After losing a chess game, a beginner will often ask “Where did I go wrong?” The truth is most often a player will not lose a game because of 1 bad move. While it is true one major blunder can ruin a game, generally speaking a better player wins because he makes better moves to than his opponent on the whole. Tomorrow on the 10th of Tevet ,Jews observe a minor fast as it was this day in 3336/590 BCE when the Babylonian Emperor Nebuchadnezzar layed seize of Jerusalem. 30 months later the temple was destroyed and the Jews were exiled to Babylon for 70 years. This fast day teaches us the importance of going back to the initial step, as taught by the Manhattan Jewish Experience.
When analyzing with my coach Grandmaster Leonid Yudasin, I would often state I lost a game because of a simple blunder. While such statements had some wait, Yudasin would force me to figure out each time specifically why I made such mistakes. More often than not, there would be clear answers, such as I was distracted thinking of something unrelated to the board, I got overconfident and misevaluated the position, etc.
Consider this game I played against International Master Max Cornejo in the 2012 Northern California Interational:
One can state I simply lost this game because I made a blunder, making 20. Bxe6, an unsound sacrifice. I absentmindedly played the sacrifice, thinking I could either create a perpetual or take enough pawns to make the piece sacrifice work. However the two pawns I ended up getting piece were certainly not sufficient for the piece.
In reality, I made my first major mistake of the game several moves earlier as I played 14. d4. I was in too much of a rush to open up my bishop on f1 and free the rest of the pieces. Had I played a3, with the simple plan of taking advantage of the queen being exposed on a5 by playing b4, I would have had a better position.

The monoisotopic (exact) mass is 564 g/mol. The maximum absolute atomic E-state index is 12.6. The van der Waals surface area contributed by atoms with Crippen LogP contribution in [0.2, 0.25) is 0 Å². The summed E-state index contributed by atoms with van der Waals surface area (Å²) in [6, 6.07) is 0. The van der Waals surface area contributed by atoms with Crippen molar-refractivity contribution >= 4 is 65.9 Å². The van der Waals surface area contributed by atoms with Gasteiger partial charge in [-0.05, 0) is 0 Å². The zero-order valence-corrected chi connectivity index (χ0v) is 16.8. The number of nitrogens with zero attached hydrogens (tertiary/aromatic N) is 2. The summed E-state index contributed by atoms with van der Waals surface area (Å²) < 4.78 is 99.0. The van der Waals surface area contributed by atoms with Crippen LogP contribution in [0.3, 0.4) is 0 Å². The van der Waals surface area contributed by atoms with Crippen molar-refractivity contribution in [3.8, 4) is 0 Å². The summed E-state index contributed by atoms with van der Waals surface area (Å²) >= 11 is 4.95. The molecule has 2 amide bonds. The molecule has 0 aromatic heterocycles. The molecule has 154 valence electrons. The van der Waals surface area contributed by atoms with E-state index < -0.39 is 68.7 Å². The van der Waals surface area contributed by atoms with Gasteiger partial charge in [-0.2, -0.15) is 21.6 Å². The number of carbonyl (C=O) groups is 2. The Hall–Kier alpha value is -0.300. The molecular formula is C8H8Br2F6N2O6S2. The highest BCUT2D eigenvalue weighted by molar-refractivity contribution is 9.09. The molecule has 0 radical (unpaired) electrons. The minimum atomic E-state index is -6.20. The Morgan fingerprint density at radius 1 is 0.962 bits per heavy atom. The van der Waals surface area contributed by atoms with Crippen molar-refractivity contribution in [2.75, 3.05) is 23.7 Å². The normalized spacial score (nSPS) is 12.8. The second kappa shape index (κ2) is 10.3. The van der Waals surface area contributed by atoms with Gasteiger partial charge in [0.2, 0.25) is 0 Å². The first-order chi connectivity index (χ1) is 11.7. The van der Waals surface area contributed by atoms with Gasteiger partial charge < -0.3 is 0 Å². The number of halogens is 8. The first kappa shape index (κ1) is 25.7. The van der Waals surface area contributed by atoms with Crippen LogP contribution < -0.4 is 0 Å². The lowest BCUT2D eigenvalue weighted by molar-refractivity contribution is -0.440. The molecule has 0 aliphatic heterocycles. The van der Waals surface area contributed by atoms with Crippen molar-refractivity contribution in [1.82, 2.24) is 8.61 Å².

A few moves later, I allowed a domino effect by making a much bigger mistake. I should have not overthink my options and made a normal developing move like 20. Rad1 when white’s position would be fine. I should have reassessed the position and realized it was just equal.
Just like in chess, businesses should constantly re-evaluate their positions. Blockbuster collapsed because over time it failed to innovate like its competitior Netflix. No longer were its clients interested in going into the store and taking out a film. Blockbuster should have performed more market research on its customer base and realize what changes would be necessary to maintain a decent market share. That is why yellow cabs today need to continue to develop technologies, lower cost, and become more convenient if they want to compete with Uber, Lyft Via, etc.
Similarly in negotiation, one will go nowhere with his opponent if all he does is repeat his side of an argument:
Person A: ”I need the $100 right now.”
Person B: “No you do not.”
Person A: “Yes, I do.”
Person B: “ You most definitely not.”
Person A and B will get no where if all they do is essentially say “yes” and “no”. In Getting to Yes, Roger Fisher and William Ury explain the importance of focusing on interests, not positions. Likewise, in a chess game, one should not just look at where he blundered but figure out the fundamental mistakes/misevaluations he made that led up to the final losing move.